Actually, a reliable analog watch can serve as a compass if it's anywhere near accurate.
Point the hour hand at the sun, and the 12 o'clock points surprisingly accurately south. (In the northern hemisphere, daylight savings time notwithstanding.)
Watches are my "other" fetish, after guns; but whether a watch would be important post-shtf, can't say. Probably not life-critical equipment, so I'm not getting into that argument other than to say there could be times it would be useful. Either to coordinate some action with someone, or even just to KNOW you waited a half-hour after that patrol passed before coming out of your hole, rather than "thinking" it's been "about" a half hour.
That said, main problem with watches in a "total collapse, long-term, mad-max post-shtf" situation is that you have to trade off accuracy for useable lifespan; no way around it. A battery operated watch is much more accurate than a mechanically-driven one, even a high-end mechanical one. Even if your mechanical watch is a Rolex (all Rolexes are mechanical, not quartz), it's only certified to 2 1/2 minutes (150 seconds) a month accuracy. Even a much lower-end quartz watch will be MUCH more accurate than that; generally on the order of 5-7 seconds a month. My battery-driven Omega (which is less than half the price of a Rolex) only gains right at 2-3 seconds a month. And again, that's using a "top end" Rolex mechanical's specs; a lower-end mechanical watch will have much sloppier tolerances.
That means that even a Rolex will be off by a half hour fairly quickly, and even if you do try to adjust it on say, the first of every month, it's still going to just get worse & worse as time goes on.
On the other hand, a battery-operated watch would be basically limited in lifespan to the battery currently installed when the shtf; post-shtf replacement isn't likely.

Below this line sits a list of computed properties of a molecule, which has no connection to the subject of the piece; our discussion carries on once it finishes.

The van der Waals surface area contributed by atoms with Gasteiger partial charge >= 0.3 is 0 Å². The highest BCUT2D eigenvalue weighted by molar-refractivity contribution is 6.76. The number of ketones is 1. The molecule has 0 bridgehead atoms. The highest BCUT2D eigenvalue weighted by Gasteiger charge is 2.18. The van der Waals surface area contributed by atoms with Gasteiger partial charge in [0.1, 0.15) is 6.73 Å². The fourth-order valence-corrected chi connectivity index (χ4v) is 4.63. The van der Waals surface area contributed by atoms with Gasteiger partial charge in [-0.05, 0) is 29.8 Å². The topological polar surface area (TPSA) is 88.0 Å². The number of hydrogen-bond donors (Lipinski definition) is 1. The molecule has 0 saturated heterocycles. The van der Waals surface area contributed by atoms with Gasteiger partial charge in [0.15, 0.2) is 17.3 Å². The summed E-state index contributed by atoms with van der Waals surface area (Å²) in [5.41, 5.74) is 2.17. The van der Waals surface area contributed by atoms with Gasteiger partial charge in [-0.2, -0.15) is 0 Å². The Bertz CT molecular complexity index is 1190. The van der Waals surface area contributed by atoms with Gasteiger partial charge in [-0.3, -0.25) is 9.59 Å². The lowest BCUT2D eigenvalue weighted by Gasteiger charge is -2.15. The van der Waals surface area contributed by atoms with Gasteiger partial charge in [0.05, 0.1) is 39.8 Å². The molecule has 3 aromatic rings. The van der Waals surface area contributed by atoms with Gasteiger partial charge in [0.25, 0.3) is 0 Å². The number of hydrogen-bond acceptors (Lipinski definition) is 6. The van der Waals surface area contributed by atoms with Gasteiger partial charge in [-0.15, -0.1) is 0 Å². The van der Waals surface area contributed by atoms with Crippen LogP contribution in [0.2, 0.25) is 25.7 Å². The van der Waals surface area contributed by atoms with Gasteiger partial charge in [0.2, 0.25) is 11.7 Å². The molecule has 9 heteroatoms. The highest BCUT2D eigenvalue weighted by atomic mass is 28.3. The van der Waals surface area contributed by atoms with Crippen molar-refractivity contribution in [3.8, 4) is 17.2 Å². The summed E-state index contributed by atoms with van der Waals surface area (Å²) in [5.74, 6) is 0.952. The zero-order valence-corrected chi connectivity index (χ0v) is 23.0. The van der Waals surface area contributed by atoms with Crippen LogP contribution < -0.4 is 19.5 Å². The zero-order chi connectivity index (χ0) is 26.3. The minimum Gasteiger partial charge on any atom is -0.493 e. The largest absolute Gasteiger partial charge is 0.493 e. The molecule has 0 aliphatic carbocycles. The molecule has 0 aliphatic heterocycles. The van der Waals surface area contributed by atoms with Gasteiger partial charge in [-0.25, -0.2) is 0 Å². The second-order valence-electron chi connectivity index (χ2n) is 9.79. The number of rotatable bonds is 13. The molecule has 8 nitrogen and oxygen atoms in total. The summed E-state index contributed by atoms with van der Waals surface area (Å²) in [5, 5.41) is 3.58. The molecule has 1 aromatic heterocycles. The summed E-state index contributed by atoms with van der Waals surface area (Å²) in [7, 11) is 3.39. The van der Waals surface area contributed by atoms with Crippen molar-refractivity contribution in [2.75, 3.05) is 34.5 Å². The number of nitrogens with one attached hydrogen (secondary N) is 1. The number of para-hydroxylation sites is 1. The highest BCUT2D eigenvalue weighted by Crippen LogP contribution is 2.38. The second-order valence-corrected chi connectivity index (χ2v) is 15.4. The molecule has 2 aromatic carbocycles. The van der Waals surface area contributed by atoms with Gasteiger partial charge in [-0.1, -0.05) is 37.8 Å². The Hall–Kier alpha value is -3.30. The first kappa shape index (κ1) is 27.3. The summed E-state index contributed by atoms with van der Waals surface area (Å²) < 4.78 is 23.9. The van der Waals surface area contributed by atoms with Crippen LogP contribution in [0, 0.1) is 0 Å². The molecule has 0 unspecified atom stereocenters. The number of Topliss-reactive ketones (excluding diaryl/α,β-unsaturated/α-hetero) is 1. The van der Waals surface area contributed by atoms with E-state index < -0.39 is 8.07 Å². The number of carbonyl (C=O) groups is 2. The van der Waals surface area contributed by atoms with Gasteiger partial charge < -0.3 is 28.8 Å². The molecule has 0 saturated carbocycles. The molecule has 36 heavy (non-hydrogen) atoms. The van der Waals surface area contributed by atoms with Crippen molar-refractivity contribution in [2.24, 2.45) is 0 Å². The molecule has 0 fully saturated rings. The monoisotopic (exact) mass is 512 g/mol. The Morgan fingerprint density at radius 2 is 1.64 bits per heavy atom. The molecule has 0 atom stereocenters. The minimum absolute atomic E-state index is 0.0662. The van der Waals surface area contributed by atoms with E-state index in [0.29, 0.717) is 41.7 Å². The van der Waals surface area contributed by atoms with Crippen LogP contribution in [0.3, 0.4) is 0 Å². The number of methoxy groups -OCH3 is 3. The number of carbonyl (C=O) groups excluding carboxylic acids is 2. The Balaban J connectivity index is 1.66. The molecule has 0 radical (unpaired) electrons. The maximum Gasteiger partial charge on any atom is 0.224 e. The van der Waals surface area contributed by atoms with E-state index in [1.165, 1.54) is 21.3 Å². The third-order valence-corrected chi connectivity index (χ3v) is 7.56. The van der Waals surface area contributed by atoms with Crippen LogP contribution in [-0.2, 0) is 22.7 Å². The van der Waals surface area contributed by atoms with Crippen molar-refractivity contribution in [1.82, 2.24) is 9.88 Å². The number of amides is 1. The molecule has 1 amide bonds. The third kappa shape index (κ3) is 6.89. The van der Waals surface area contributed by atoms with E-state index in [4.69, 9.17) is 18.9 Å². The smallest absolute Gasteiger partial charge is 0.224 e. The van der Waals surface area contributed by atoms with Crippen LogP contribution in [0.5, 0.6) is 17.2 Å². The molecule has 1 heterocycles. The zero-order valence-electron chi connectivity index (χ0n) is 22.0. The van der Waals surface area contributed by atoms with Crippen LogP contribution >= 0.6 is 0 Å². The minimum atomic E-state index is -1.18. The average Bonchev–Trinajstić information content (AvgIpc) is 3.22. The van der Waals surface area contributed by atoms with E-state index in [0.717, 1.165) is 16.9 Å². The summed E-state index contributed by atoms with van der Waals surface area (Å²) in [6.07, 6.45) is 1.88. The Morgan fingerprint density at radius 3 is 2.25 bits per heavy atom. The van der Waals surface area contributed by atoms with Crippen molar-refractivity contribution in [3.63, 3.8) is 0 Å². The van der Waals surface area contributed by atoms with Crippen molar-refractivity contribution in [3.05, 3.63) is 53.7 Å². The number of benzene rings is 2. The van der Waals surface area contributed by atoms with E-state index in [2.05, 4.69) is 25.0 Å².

My thoughts? I have high-end mechanical and quartz watches both, and almost never wear the mechanical anymore. I like knowing that it's "two o'clock", not just "about two o'clock". Lithium batteries can run an analog watch for 5-7 years (and a digital watch for up to 10 years); so having a new battery installed every couple years would mean the current battery always had at least 3-5 years' life left if replacement became impossible.
As much as I hate plastic/rubber watches, the Casio G-shock is darn near indestructible, water proof to deeper than I'll ever go, weighs probably a fourth what the Omega does, costs around fifty dollars, and being digital, has an 8- to 10-year battery life. If I were going to Iraq next week, it would be either the rubber G-shock or the stainless Luminox I'd be wearing; most likely wearing the Luminox with the G-shock packed away as a spare. (I really, viscerally just about hate black rubber "sports" watches, but they are undeniably practical.)
Nowadays it's the battery-driven Omega 95% of the time, with the TAG-Heuer for rare dressy occasions.
Again, is a watch really "must-have" post-shtf gear? Certainly not the highest priority item, but for certain things it would be useful.